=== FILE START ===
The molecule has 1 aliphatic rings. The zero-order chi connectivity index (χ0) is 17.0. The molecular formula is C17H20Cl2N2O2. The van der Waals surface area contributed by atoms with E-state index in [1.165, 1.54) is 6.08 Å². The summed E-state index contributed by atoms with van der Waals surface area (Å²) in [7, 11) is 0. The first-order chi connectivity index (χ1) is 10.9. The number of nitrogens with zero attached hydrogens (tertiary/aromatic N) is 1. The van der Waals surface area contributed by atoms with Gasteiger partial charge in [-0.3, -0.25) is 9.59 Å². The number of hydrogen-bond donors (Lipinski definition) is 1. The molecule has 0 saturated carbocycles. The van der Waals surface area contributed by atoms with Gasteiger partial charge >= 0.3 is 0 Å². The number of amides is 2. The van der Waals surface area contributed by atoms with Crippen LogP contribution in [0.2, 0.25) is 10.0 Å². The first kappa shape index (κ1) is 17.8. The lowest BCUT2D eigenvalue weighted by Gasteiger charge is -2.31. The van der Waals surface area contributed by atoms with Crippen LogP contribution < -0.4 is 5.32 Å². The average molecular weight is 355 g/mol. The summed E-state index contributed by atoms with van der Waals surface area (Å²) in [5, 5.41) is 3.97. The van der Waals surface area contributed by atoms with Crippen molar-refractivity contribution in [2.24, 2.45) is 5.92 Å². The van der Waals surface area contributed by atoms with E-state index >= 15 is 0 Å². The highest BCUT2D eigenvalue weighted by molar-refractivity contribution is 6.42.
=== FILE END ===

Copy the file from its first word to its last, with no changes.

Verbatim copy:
The molecule has 1 aliphatic rings. The zero-order chi connectivity index (χ0) is 17.0. The molecular formula is C17H20Cl2N2O2. The van der Waals surface area contributed by atoms with E-state index in [1.165, 1.54) is 6.08 Å². The summed E-state index contributed by atoms with van der Waals surface area (Å²) in [7, 11) is 0. The first-order chi connectivity index (χ1) is 10.9. The number of nitrogens with zero attached hydrogens (tertiary/aromatic N) is 1. The van der Waals surface area contributed by atoms with Gasteiger partial charge in [-0.3, -0.25) is 9.59 Å². The number of hydrogen-bond donors (Lipinski definition) is 1. The molecule has 0 saturated carbocycles. The van der Waals surface area contributed by atoms with Gasteiger partial charge >= 0.3 is 0 Å². The number of amides is 2. The van der Waals surface area contributed by atoms with Crippen LogP contribution in [0.2, 0.25) is 10.0 Å². The first kappa shape index (κ1) is 17.8. The lowest BCUT2D eigenvalue weighted by Gasteiger charge is -2.31. The van der Waals surface area contributed by atoms with Crippen LogP contribution < -0.4 is 5.32 Å². The average molecular weight is 355 g/mol. The summed E-state index contributed by atoms with van der Waals surface area (Å²) in [5, 5.41) is 3.97. The van der Waals surface area contributed by atoms with Crippen molar-refractivity contribution in [2.24, 2.45) is 5.92 Å². The van der Waals surface area contributed by atoms with E-state index >= 15 is 0 Å². The highest BCUT2D eigenvalue weighted by molar-refractivity contribution is 6.42.